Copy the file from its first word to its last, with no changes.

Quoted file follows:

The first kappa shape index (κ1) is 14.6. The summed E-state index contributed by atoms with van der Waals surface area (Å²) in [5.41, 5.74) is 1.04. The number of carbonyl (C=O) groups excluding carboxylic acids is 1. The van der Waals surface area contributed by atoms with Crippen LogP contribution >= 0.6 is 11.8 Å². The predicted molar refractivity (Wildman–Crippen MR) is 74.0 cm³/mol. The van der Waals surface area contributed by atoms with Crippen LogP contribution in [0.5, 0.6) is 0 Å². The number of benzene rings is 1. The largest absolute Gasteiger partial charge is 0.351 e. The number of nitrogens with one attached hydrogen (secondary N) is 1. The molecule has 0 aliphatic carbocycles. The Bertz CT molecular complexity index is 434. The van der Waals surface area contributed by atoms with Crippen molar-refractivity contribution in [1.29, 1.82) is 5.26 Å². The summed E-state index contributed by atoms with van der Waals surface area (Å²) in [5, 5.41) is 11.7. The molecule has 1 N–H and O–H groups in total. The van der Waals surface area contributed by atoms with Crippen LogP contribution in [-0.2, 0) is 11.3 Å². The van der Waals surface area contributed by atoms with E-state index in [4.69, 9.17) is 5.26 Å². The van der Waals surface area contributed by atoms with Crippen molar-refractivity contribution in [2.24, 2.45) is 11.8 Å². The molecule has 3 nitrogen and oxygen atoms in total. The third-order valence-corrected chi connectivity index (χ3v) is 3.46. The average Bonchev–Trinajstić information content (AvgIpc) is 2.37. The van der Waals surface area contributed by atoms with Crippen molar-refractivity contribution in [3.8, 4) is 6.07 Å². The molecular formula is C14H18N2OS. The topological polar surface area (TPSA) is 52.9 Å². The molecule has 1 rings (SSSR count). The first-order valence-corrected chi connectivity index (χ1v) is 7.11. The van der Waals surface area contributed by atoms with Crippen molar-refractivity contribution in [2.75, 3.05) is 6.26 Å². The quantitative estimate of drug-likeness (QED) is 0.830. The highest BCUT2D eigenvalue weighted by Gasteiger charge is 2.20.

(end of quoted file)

The first kappa shape index (κ1) is 14.6. The summed E-state index contributed by atoms with van der Waals surface area (Å²) in [5.41, 5.74) is 1.04. The number of carbonyl (C=O) groups excluding carboxylic acids is 1. The van der Waals surface area contributed by atoms with Crippen LogP contribution >= 0.6 is 11.8 Å². The predicted molar refractivity (Wildman–Crippen MR) is 74.0 cm³/mol. The van der Waals surface area contributed by atoms with Crippen LogP contribution in [0.5, 0.6) is 0 Å². The number of benzene rings is 1. The largest absolute Gasteiger partial charge is 0.351 e. The number of nitrogens with one attached hydrogen (secondary N) is 1. The molecule has 0 aliphatic carbocycles. The Bertz CT molecular complexity index is 434. The van der Waals surface area contributed by atoms with Crippen molar-refractivity contribution in [1.29, 1.82) is 5.26 Å². The summed E-state index contributed by atoms with van der Waals surface area (Å²) in [5, 5.41) is 11.7. The molecule has 1 N–H and O–H groups in total. The van der Waals surface area contributed by atoms with Crippen LogP contribution in [-0.2, 0) is 11.3 Å². The van der Waals surface area contributed by atoms with E-state index in [4.69, 9.17) is 5.26 Å². The van der Waals surface area contributed by atoms with Crippen molar-refractivity contribution in [2.24, 2.45) is 11.8 Å². The molecule has 3 nitrogen and oxygen atoms in total. The third-order valence-corrected chi connectivity index (χ3v) is 3.46. The average Bonchev–Trinajstić information content (AvgIpc) is 2.37. The van der Waals surface area contributed by atoms with Crippen molar-refractivity contribution in [3.8, 4) is 6.07 Å². The molecular formula is C14H18N2OS. The topological polar surface area (TPSA) is 52.9 Å². The molecule has 1 rings (SSSR count). The first-order valence-corrected chi connectivity index (χ1v) is 7.11. The van der Waals surface area contributed by atoms with Crippen molar-refractivity contribution in [2.75, 3.05) is 6.26 Å². The quantitative estimate of drug-likeness (QED) is 0.830. The highest BCUT2D eigenvalue weighted by Gasteiger charge is 2.20.